NY-NJ Port Authority chair: US needs 'innovative' financing structures

'Re-engineering' of European public-private partnership models and the creation of 'hybrid structures' for financing them are two things that could help investors work more effectively with the public sector, according to Anthony Coscia.

The US needs to develop a “hybrid structure” to bring private capital into public sector infrastructure projects, Anthony Coscia, chairman of the board of commissioners for the Port Authority of New York and New Jersey said during a conference in New York last week.

Coscia, who oversees the Port Authority's $5.9 billion annual capital and operating budget, gave a 20-minute address at the CG/LA Global Infrastructure Leadership Forum during which he said the US needs to invent an “innovative” financial instrument that will do for public infrastructure financing what consolidated bonds did for the Port Authority 50 years ago.

“The investment banking community has taught us one thing,” Coscia said, “which is that innovation in financial instruments certainly can be used, and it can be used for good things and for things that are not so good. But I do think we can't throw the baby out with the bathwater here.”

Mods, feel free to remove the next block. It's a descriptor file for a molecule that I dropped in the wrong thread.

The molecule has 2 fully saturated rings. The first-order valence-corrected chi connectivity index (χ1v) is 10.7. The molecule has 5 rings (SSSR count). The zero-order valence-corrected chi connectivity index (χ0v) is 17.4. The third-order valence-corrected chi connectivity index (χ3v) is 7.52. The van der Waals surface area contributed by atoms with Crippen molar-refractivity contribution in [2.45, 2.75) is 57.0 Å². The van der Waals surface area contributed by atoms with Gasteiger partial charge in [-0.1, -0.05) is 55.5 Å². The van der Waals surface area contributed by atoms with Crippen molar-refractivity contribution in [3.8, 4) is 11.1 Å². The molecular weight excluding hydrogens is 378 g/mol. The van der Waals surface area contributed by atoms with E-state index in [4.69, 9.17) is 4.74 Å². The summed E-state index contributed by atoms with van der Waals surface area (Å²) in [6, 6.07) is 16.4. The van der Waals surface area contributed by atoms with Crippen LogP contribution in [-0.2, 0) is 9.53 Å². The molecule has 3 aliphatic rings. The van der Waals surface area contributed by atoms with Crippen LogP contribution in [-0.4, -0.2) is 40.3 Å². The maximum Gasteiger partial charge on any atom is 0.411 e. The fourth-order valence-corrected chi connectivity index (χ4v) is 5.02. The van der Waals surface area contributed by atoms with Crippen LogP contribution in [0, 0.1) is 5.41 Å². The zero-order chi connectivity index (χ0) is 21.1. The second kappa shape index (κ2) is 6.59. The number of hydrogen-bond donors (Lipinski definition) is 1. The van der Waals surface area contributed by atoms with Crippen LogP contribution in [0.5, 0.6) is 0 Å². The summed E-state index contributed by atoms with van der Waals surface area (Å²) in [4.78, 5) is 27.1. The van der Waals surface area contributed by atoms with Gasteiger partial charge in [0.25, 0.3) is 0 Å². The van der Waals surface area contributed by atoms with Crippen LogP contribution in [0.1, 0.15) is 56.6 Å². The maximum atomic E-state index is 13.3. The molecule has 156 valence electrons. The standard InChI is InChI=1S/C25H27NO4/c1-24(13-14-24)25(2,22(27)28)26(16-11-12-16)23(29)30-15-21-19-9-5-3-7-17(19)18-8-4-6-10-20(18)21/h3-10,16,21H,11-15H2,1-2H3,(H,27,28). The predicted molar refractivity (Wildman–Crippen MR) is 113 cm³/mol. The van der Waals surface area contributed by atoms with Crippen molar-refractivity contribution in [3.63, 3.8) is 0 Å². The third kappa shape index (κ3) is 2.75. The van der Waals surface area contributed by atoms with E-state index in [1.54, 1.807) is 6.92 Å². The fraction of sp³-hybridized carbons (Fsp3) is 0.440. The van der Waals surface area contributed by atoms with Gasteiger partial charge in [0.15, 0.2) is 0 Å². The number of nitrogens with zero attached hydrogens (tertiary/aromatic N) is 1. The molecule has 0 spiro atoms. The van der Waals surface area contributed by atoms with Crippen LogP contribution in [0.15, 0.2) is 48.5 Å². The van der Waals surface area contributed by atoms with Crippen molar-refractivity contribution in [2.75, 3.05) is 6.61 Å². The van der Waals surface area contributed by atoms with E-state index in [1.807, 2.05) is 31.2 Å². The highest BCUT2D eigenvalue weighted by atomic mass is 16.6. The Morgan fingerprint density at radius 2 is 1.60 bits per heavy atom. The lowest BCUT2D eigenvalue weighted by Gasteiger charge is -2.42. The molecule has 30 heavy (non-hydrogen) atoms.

Coscia urged the financial community to come up with a “hybrid structure”, which he described as neither typical secured debt nor pure equity. He said such a structure could help fill funding gaps, but noted there was thus far a lack of political will to experiment with different funding mechanisms.

Funding gaps have arisen because the cost of infrastructure projects has radically outpaced inflation, Coscia said. Labour costs, material costs and environmental assesments, among other factors, contributed to the spiraling costs.

Turning to public-private partnerships, Coscia said it would take effort to achieve “broader public support” in the US for such deals and said European models would have to undergo “some sort of re-engineering” in order to “work effectively” in the US. 
The replacement of the Goethals bridge, which links the New York City borough of Staten Island to neighbouring New Jersey, could provide “at least the early stage model” of a workable public-private hybrid, he said. The replacement of the 82-year-old bridge is being pursued as a design-build-finance-maintain contract, whose request for qualifications period closed Monday. A spokesperson said the authority received eight responses to the request but declined to provide the identities of the respondents due to procurement rules barring their disclosure.

Coscia said there was “enormous amount of interest from global consortia” in the project, and he was optimistic that the Port Authority would be able to select a private partner by the projected 2012 deadline.

The Port Authority has previously estimated the project to cost around $1 billion.